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Positioning & Time Keeping

Urumqi: skyline_1

There is but one time in China – 8am is, well, 8am from Beijing to Urumqi and beyond. despite spanning the geographic equivalent of several time zones. The net result in a city such as Urumqi lives to form of dual time keeping – state-run organisations such as train stations, airports, and post offices run on the official time, whilst retail outlets, restaurants and pretty much everything else is in tune to local daylight hours.

For interface designers: whether and how to support official and unofficial times?

Other ways that people tweak time? The relatively common practice of trying to ‘buy time’ by setting one’s watch or alarm clock a few minutes ahead of the actual time; inter-city drivers trying to talk up the time it takes to travel between two points to talk up an all inclusive fare; setting meeting’s ahead of time to account for late arriver’s.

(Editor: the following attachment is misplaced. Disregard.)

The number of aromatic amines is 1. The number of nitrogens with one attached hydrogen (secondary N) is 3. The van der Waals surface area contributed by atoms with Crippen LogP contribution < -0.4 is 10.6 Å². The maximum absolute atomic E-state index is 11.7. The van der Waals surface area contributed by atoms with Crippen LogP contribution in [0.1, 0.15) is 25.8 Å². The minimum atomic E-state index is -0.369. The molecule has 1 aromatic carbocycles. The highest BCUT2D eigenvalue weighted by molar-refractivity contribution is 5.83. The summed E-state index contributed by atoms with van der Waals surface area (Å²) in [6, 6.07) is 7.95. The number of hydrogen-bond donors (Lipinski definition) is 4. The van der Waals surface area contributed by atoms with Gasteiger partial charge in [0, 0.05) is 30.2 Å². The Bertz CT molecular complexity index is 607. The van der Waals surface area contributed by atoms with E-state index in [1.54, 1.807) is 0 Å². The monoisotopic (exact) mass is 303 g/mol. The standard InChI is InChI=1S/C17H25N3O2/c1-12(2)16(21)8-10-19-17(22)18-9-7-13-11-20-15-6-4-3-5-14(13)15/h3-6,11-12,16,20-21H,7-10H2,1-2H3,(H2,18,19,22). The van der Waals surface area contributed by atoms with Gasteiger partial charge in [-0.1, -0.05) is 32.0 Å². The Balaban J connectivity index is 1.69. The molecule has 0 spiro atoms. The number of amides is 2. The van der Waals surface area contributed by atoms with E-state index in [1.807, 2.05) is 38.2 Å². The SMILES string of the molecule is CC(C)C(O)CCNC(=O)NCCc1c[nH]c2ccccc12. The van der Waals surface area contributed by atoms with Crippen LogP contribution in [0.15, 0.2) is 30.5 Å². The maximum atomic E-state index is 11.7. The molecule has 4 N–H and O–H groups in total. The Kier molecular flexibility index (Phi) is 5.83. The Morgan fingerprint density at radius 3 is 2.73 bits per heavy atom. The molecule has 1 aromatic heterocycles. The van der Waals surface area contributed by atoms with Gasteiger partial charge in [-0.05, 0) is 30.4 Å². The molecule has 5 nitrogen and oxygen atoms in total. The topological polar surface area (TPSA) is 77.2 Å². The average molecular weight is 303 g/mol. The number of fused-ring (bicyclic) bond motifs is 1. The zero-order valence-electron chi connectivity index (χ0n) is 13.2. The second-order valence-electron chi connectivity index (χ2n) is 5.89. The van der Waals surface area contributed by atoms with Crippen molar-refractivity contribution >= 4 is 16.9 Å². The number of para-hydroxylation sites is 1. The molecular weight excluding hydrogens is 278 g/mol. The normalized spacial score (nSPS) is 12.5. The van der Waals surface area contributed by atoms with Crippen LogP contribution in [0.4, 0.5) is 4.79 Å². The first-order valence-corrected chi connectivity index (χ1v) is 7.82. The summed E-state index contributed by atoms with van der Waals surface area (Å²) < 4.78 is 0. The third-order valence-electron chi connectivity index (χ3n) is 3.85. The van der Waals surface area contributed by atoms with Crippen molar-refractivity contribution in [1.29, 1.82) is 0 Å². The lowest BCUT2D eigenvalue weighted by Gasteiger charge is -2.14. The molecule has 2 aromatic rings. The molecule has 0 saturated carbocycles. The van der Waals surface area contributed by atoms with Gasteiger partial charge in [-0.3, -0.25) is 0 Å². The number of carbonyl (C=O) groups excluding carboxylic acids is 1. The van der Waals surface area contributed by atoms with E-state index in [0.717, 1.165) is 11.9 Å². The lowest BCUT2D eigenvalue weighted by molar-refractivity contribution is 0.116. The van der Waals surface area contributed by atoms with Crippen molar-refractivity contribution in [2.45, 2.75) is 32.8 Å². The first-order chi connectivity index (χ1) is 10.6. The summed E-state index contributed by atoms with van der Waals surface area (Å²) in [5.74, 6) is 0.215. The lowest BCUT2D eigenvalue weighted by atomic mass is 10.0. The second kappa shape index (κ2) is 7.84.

It will be interested to see how the widespread availability of personal positioning data will affect the future perfect of time keeping – you’ll know it takes 12 hours to travel by taxi from Ashgabat and Bukhara because you draw on the last ten years of automatically logged data against current local weather and road conditions supplied by the driver and negotiate accordingly. In a world of published accurate positioning we’re all bit players of a giant time and motion study. Opportunities, opportunities. But for whom?

Urumqi: skyline_2

Tashkent today, Seoul tomorrow, then home. The stuff that makes us tick, eh?

Photos of the ever changing Urumqi skyline, above